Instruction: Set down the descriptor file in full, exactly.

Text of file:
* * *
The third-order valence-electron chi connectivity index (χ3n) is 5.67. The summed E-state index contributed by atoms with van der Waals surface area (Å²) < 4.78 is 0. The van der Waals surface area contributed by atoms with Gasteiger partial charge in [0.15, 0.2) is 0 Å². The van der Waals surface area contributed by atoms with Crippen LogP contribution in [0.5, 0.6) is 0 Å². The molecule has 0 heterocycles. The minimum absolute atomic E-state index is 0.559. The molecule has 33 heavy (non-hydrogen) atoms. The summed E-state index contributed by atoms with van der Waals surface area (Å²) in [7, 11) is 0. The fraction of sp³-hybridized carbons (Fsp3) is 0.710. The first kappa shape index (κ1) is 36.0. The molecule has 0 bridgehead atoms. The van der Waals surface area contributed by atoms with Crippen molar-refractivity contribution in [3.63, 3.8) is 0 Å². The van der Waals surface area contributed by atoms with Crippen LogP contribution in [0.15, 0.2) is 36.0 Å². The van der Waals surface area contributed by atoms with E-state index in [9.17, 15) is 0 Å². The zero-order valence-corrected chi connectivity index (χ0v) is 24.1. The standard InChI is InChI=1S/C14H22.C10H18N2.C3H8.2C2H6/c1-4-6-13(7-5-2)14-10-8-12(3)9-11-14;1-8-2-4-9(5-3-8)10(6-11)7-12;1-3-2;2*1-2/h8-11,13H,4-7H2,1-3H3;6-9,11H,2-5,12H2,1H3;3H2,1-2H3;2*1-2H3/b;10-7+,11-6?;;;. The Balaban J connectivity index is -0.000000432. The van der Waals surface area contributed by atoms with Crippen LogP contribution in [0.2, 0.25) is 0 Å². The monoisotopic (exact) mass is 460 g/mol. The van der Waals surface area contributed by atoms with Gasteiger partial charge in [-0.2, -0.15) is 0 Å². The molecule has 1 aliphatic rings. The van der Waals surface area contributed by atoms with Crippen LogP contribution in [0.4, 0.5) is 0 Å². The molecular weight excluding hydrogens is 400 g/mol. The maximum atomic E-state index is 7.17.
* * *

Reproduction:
The third-order valence-electron chi connectivity index (χ3n) is 5.67. The summed E-state index contributed by atoms with van der Waals surface area (Å²) < 4.78 is 0. The van der Waals surface area contributed by atoms with Gasteiger partial charge in [0.15, 0.2) is 0 Å². The van der Waals surface area contributed by atoms with Crippen LogP contribution in [0.5, 0.6) is 0 Å². The molecule has 0 heterocycles. The minimum absolute atomic E-state index is 0.559. The molecule has 33 heavy (non-hydrogen) atoms. The summed E-state index contributed by atoms with van der Waals surface area (Å²) in [7, 11) is 0. The fraction of sp³-hybridized carbons (Fsp3) is 0.710. The first kappa shape index (κ1) is 36.0. The molecule has 0 bridgehead atoms. The van der Waals surface area contributed by atoms with Crippen molar-refractivity contribution in [3.63, 3.8) is 0 Å². The van der Waals surface area contributed by atoms with Crippen LogP contribution in [0.15, 0.2) is 36.0 Å². The van der Waals surface area contributed by atoms with E-state index in [9.17, 15) is 0 Å². The zero-order valence-corrected chi connectivity index (χ0v) is 24.1. The standard InChI is InChI=1S/C14H22.C10H18N2.C3H8.2C2H6/c1-4-6-13(7-5-2)14-10-8-12(3)9-11-14;1-8-2-4-9(5-3-8)10(6-11)7-12;1-3-2;2*1-2/h8-11,13H,4-7H2,1-3H3;6-9,11H,2-5,12H2,1H3;3H2,1-2H3;2*1-2H3/b;10-7+,11-6?;;;. The Balaban J connectivity index is -0.000000432. The van der Waals surface area contributed by atoms with Crippen LogP contribution in [0.2, 0.25) is 0 Å². The monoisotopic (exact) mass is 460 g/mol. The van der Waals surface area contributed by atoms with Gasteiger partial charge in [-0.2, -0.15) is 0 Å². The molecule has 1 aliphatic rings. The van der Waals surface area contributed by atoms with Crippen LogP contribution in [0.4, 0.5) is 0 Å². The molecular weight excluding hydrogens is 400 g/mol. The maximum atomic E-state index is 7.17.